The wide smiles on 24 sweaty, apple-red faces said it all. As they finished their practice 5K, our team of girls, ages 9 through 11, did more than run 3 miles. They proved to themselves - and to their families and spectators - what it means to be a Girl on the Run (GOTR).
She is strong. She is capable. She perseveres. She encourages others. She shows respect to herself, to her classmates, and to the leaders in her midst. And she's plugged in to the "positive cord."
Last year I was invited to write about Girls on the Run (GOTR), a national, nonprofit program that was gaining traction across Maricopa county schools. Their message resonated with me. So much so that when my friend, Heather Lindsey, garnered approval to bring the program to my own kids' Ahwatukee school, Horizon Community Learning Center, I signed on to help coach. Along with my 9-year-old daughter, Lauren, we were off to the races.
Girls on the Run is more than an exercise program designed to offer girls (third through fifth grades) a chance to discover the benefits and joys of getting fit. Curriculum based, GOTR practice time integrates lessons, games and warm-up exercises to help navigate the unique challenges girls face as they approach adolescence.
Twice each week, GOTR teams across Ahwatukee and Maricopa County schools gather to practice. First, volunteer coaches engage the girls in conversation and activities related to the lesson. Topics we cover explore bullying, gossip, peer pressure, body image, managing emotions, and more. I can tell you, there isn't a silent moment. Our girls have had plenty to share.
During practice, girls run laps in preparation for the Fiesta Bowl Half Marathon & 5K on Dec. 4. In the beginning, those long, hot laps seemed daunting. Over time, we watched as the girls set goals for themselves, encouraged each other, stopped to help an injured teammate, and celebrated their progress with GOTR's signature "Energy Awards."
It's been so very gratifying to equip these inquisitive, bright girls with tools to manage physical, social and emotional health. At Horizon, our team of six coaches each offers something unique. Not just running coaches, we're mentors. As mothers, teachers and professionals, we helped the girls understand that even grown women cope with self-esteem, body image, and friendship issues.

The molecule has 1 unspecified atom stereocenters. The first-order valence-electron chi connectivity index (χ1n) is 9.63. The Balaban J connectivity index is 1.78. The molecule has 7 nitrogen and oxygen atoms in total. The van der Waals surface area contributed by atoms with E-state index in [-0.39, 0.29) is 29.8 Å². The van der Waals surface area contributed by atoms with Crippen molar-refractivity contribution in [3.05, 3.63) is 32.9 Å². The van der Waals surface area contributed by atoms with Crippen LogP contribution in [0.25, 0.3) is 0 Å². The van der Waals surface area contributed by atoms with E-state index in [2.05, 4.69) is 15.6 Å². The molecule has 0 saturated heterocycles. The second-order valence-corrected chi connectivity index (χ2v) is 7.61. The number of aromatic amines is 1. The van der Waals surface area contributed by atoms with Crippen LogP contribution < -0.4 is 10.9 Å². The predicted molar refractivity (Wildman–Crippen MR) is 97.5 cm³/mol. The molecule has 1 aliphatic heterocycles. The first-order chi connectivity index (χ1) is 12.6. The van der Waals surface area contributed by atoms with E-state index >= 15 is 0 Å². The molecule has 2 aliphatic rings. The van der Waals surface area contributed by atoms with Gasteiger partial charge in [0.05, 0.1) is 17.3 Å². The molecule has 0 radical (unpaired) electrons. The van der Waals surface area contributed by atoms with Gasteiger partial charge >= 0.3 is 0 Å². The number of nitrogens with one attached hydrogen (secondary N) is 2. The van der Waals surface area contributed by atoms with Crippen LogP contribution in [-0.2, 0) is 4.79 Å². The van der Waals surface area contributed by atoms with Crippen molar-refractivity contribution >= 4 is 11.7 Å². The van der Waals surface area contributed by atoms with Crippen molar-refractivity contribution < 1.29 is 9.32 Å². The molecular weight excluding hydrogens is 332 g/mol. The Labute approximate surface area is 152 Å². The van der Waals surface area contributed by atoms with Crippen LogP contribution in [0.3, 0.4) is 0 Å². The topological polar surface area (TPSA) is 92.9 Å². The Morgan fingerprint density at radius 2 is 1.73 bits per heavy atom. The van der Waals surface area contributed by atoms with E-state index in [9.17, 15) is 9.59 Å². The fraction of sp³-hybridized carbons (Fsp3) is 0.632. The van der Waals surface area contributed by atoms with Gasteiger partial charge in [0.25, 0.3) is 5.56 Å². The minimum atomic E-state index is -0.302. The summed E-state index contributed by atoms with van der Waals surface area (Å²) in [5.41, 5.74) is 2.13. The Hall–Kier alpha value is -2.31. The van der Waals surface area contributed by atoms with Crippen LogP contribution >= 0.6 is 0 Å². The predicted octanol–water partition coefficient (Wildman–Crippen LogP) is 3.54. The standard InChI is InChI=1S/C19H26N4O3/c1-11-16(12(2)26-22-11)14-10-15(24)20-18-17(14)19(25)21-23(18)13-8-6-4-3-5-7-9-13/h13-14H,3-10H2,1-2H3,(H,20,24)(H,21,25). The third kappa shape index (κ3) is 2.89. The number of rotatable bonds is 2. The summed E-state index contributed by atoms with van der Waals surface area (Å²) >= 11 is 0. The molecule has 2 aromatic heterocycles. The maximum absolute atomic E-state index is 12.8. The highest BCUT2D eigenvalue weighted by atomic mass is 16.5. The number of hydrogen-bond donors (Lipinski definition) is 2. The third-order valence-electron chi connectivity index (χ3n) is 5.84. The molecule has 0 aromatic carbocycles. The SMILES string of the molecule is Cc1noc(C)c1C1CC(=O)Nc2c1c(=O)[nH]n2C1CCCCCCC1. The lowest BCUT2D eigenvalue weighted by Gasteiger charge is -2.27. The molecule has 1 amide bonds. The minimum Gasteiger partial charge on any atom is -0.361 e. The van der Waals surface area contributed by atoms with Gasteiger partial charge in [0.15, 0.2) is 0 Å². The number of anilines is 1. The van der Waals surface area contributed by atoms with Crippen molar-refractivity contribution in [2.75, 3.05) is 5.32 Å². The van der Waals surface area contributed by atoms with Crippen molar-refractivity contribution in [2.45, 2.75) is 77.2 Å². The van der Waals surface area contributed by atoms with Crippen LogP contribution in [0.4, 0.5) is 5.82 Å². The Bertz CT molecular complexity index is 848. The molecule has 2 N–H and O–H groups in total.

Sarah Harvey, GOTR coach and herself a teacher at Horizon, said, "I love being a coach because of the girls, and the connections that I make each time we meet. All of my life, I struggled with weight and self-esteem issues. In school, I was very heavy, and recently lost 80 pounds by changing my lifestyle and finding a passion for running. If talking about my struggles impacts just one girl's life, I would feel blessed."
With GOTR, no girl is ever turned away because of finances. Sponsorships from organizations such as Goody and New Balance ensure scholarships are available for this fee-based program, covering the costs of curriculum, snacks, the 5K entry and medal fees, and more. GOTR also recruits volunteer "Running Buddies," so each girl runs the final race with a mentor to encourage and celebrate her progress.
I can't imagine how I'm going to feel crossing that finish line in December with my own daughter, alongside 23 girls who have captured my heart this season. All I can say is, I better bring tissue.
To learn more about Girls on the Run, visit http://www.gotrmc.org.
• Longtime Ahwatukee Foothills resident Diane Meehl is a freelance writer and frequent contributor to the AFN.